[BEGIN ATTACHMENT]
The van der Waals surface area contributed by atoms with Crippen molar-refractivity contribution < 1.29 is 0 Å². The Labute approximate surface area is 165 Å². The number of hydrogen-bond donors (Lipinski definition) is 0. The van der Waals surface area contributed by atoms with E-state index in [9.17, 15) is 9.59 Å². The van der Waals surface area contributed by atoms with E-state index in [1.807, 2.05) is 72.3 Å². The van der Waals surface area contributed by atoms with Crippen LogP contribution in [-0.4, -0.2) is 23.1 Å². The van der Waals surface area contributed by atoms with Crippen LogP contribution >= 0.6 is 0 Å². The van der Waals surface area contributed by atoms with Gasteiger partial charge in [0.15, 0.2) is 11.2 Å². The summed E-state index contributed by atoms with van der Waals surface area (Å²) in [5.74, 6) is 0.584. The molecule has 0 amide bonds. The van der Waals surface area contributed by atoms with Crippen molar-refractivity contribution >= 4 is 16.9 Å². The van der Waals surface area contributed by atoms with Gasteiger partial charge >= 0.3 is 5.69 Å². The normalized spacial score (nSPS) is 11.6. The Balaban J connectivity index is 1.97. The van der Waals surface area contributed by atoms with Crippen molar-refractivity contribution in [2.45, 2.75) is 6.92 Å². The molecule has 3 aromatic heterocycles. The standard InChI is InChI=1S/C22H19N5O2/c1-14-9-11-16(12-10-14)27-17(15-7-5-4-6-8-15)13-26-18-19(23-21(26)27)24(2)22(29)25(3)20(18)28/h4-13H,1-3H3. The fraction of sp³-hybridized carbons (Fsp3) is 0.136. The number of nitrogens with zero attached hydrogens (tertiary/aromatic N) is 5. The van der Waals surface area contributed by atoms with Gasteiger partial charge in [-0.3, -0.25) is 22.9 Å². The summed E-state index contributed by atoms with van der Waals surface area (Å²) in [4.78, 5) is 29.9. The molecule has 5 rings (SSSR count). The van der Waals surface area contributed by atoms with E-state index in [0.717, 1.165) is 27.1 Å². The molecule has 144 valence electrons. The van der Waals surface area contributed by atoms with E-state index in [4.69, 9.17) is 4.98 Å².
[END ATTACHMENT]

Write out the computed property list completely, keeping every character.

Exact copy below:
The van der Waals surface area contributed by atoms with Crippen molar-refractivity contribution < 1.29 is 0 Å². The Labute approximate surface area is 165 Å². The number of hydrogen-bond donors (Lipinski definition) is 0. The van der Waals surface area contributed by atoms with E-state index in [9.17, 15) is 9.59 Å². The van der Waals surface area contributed by atoms with E-state index in [1.807, 2.05) is 72.3 Å². The van der Waals surface area contributed by atoms with Crippen LogP contribution in [-0.4, -0.2) is 23.1 Å². The van der Waals surface area contributed by atoms with Crippen LogP contribution >= 0.6 is 0 Å². The van der Waals surface area contributed by atoms with Gasteiger partial charge in [0.15, 0.2) is 11.2 Å². The summed E-state index contributed by atoms with van der Waals surface area (Å²) in [5.74, 6) is 0.584. The molecule has 0 amide bonds. The van der Waals surface area contributed by atoms with Crippen molar-refractivity contribution >= 4 is 16.9 Å². The van der Waals surface area contributed by atoms with Gasteiger partial charge >= 0.3 is 5.69 Å². The normalized spacial score (nSPS) is 11.6. The Balaban J connectivity index is 1.97. The van der Waals surface area contributed by atoms with Crippen molar-refractivity contribution in [2.45, 2.75) is 6.92 Å². The molecule has 3 aromatic heterocycles. The standard InChI is InChI=1S/C22H19N5O2/c1-14-9-11-16(12-10-14)27-17(15-7-5-4-6-8-15)13-26-18-19(23-21(26)27)24(2)22(29)25(3)20(18)28/h4-13H,1-3H3. The fraction of sp³-hybridized carbons (Fsp3) is 0.136. The number of nitrogens with zero attached hydrogens (tertiary/aromatic N) is 5. The van der Waals surface area contributed by atoms with Gasteiger partial charge in [-0.3, -0.25) is 22.9 Å². The summed E-state index contributed by atoms with van der Waals surface area (Å²) in [4.78, 5) is 29.9. The molecule has 5 rings (SSSR count). The van der Waals surface area contributed by atoms with E-state index in [0.717, 1.165) is 27.1 Å². The molecule has 144 valence electrons. The van der Waals surface area contributed by atoms with E-state index in [4.69, 9.17) is 4.98 Å².